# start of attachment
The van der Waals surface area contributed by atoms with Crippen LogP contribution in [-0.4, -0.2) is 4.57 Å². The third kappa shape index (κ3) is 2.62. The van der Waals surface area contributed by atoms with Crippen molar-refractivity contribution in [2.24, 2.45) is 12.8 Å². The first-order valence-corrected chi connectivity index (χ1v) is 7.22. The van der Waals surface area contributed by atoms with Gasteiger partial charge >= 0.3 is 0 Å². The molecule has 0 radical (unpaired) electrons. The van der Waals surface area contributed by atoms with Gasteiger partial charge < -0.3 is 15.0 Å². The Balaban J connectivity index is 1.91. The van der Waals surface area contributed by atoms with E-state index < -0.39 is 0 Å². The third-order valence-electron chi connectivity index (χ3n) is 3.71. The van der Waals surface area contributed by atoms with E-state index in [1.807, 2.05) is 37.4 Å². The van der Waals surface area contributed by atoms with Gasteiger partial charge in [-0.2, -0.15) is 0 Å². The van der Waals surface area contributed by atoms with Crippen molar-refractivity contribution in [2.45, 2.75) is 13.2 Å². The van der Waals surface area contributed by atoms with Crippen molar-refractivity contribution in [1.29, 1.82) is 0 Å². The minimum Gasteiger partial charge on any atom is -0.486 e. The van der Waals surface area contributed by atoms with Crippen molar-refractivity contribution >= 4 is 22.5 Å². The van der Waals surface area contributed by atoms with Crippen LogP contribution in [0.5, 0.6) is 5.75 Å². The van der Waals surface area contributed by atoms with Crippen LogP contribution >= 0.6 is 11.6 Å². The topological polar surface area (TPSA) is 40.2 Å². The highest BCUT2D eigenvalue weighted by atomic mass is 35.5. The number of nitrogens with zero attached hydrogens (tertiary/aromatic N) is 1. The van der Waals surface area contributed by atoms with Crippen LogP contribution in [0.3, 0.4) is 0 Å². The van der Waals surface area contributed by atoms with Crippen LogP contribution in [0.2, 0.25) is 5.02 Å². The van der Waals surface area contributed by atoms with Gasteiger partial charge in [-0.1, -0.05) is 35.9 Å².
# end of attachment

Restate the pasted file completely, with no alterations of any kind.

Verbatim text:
The van der Waals surface area contributed by atoms with Crippen LogP contribution in [-0.4, -0.2) is 4.57 Å². The third kappa shape index (κ3) is 2.62. The van der Waals surface area contributed by atoms with Crippen molar-refractivity contribution in [2.24, 2.45) is 12.8 Å². The first-order valence-corrected chi connectivity index (χ1v) is 7.22. The van der Waals surface area contributed by atoms with Gasteiger partial charge >= 0.3 is 0 Å². The molecule has 0 radical (unpaired) electrons. The van der Waals surface area contributed by atoms with Gasteiger partial charge < -0.3 is 15.0 Å². The Balaban J connectivity index is 1.91. The van der Waals surface area contributed by atoms with E-state index < -0.39 is 0 Å². The third-order valence-electron chi connectivity index (χ3n) is 3.71. The van der Waals surface area contributed by atoms with E-state index in [1.807, 2.05) is 37.4 Å². The van der Waals surface area contributed by atoms with Gasteiger partial charge in [-0.2, -0.15) is 0 Å². The van der Waals surface area contributed by atoms with Crippen molar-refractivity contribution in [2.45, 2.75) is 13.2 Å². The van der Waals surface area contributed by atoms with Crippen molar-refractivity contribution in [1.29, 1.82) is 0 Å². The minimum Gasteiger partial charge on any atom is -0.486 e. The van der Waals surface area contributed by atoms with Crippen molar-refractivity contribution >= 4 is 22.5 Å². The van der Waals surface area contributed by atoms with Crippen LogP contribution in [0.5, 0.6) is 5.75 Å². The van der Waals surface area contributed by atoms with Crippen LogP contribution >= 0.6 is 11.6 Å². The topological polar surface area (TPSA) is 40.2 Å². The highest BCUT2D eigenvalue weighted by atomic mass is 35.5. The number of nitrogens with zero attached hydrogens (tertiary/aromatic N) is 1. The van der Waals surface area contributed by atoms with Crippen LogP contribution in [0.3, 0.4) is 0 Å². The van der Waals surface area contributed by atoms with Crippen LogP contribution in [0.2, 0.25) is 5.02 Å². The van der Waals surface area contributed by atoms with Gasteiger partial charge in [-0.1, -0.05) is 35.9 Å².